Navigating the Future: What’s next for Attack Surface Management?

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Attack surface management (ASM)—the process of identifying, assessing, and managing vulnerabilities, misconfigurations and other potential entry points into an organization—has become a critical component of any cybersecurity program. Yet most ASM programs are structured to run periodically and focus on discrete assessments that provided a snapshot of their cybersecurity posture at a given point in time.

However, as the nature of cyber threats have become more sophisticated and dynamic, a more proactive and comprehensive approach to attack surface management is required.

What’s causing this shift in attack surface management?

  • Advanced Persistent Threats (APTs): Most (78%) companies have experienced downtime as a result of an APT attack. APTs are sophisticated, targeted attacks that can bypass traditional security defenses. Proactive measures such as threat hunting, continuous monitoring, and leveraging threat intelligence are necessary to detect and respond to APTs.
  • Remote work and BYOD: There are three times the number of remote jobs today than in 2020. With this shift in recent years to a more remote workforce and the growth of bring your own device (BYOD) policies has expanded the attack surface for organizations. Managing and securing remote endpoints and employee-owned devices is crucial to prevent unauthorized access and data breaches.
  • Increased adoption of cloud computing: When upgrading or purchasing new technologies, 72% of organizations are defaulting to cloud-based services. As more organizations move their infrastructure and applications to the cloud, the attack surface inevitably expands. Attackers target cloud-based systems and misconfigurations, making it essential to proactively manage and secure these environments.
  • Insider threats: Insider threats–whether intentional or accidental–continue to pose significant risks, and more than half of organizations have experienced an insider threat in the last year. Proactively managing user access rights, monitoring user activities, and implementing security awareness training can help mitigate these risks.
  • Third-party risk: Organizations rely on third-party vendors, partners, and contractors to meet their business needs, which introduces additional security risks. According to a September 2022 Gartner® survey, 84% of executive risk committee members indicated third-party risk “misses” resulted in at least operations disruption within the past 12 months. A proactive approach to managing third-party risk involves regular assessments, contractual obligations, and ongoing monitoring to ensure the security of the extended network.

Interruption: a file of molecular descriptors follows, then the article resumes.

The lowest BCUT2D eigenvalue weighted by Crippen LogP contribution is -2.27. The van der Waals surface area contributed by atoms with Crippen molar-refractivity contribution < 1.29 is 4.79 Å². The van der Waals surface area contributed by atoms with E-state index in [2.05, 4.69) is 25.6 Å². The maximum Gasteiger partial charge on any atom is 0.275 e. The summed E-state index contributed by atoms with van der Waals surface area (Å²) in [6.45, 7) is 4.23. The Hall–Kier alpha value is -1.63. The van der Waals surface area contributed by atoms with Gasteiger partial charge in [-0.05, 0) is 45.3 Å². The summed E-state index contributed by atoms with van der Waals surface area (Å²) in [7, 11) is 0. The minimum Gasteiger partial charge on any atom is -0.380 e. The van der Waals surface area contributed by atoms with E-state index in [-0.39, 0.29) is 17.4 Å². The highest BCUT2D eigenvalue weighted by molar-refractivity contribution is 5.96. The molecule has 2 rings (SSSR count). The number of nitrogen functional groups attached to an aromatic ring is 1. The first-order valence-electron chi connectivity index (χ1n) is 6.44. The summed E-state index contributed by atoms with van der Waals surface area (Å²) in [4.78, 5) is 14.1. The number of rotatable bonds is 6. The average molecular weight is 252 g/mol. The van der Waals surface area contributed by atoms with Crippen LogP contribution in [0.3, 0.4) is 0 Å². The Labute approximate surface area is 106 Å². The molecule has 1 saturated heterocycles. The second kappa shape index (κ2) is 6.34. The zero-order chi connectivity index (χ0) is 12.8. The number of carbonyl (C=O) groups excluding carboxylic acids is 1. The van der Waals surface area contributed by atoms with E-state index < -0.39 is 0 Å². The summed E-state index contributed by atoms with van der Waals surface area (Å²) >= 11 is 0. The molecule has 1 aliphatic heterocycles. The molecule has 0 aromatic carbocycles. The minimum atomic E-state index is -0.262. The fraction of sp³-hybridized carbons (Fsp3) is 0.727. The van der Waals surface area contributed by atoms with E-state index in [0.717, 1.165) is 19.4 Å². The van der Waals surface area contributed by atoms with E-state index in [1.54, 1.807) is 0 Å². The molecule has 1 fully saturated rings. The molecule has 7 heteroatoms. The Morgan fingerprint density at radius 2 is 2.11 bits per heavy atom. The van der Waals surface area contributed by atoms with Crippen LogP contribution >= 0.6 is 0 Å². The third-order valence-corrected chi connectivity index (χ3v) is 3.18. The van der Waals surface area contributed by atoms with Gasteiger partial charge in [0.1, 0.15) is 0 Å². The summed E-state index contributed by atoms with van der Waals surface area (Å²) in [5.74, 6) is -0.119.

Attack Surface Management Tools

Organizations continue to respond to the increasing complexity of today’s threat landscape by adding more technologies, services, and personnel to assist in their attack surface reduction strategy. At a high level, most of today’s ASM programs are supported by three main capabilities: cyber asset attack surface management (CAASM), digital risk protection services (DRPS), and external attack surface management (EASM).

  1. The primary use case for any basic-level cyber asset attack surface management (CAASM) platform is to continuously enhance visibility by aggregating asset and vulnerability information within a single, comprehensive source.
  2. DRPS technologies, as the name suggests, monitor for threats and unusual activity across the open, deep, and dark web. In doing so, these solutions help security teams detect and thwart sophisticated threats such as social engineering attacks.
  3. Like CAASM tools, external attack surface management (EASM) solutions are designed to equip teams with the intelligence they need to assess their attack surface from the adversary’s perspective. The difference with EASM, however, is that these services prioritize mapping the digital footprint of internet-discoverable and third-party facing assets.
Gartner Innovation Insight for Attack Surface Management lists common use cases supported by CAASM, EASM and DRPS

As a result, security teams are becoming more aware of their attack surface and how it can be exploited by the adversary. However, a major problem still exists, as the application of ASM remains siloed and tool centric. Although these technologies play a pivotal role in reducing the attack surface, security and risk leaders cannot confidently rely on a single source to continuously assess, prioritize, remediate, and improve their security posture.

Although common, technology-driven approaches to attack surface management are no longer adequate—an integrated approach, iterative approach has emerged. Embracing continuous threat exposure management is crucial for organizations to proactively defend against the ever-present and ever-evolving cyber threats.

Stay tuned for our upcoming blog posts, where we will explore various aspects of this evolving discipline, including best practices and strategies for effective continuous threat exposure management. Join us as we navigate the future of attack surface management together, protecting our enterprise ecosystems from the threats that lie ahead.

To learn more about the evolution of attack surface management into continuous threat exposure management, download the Gartner® report.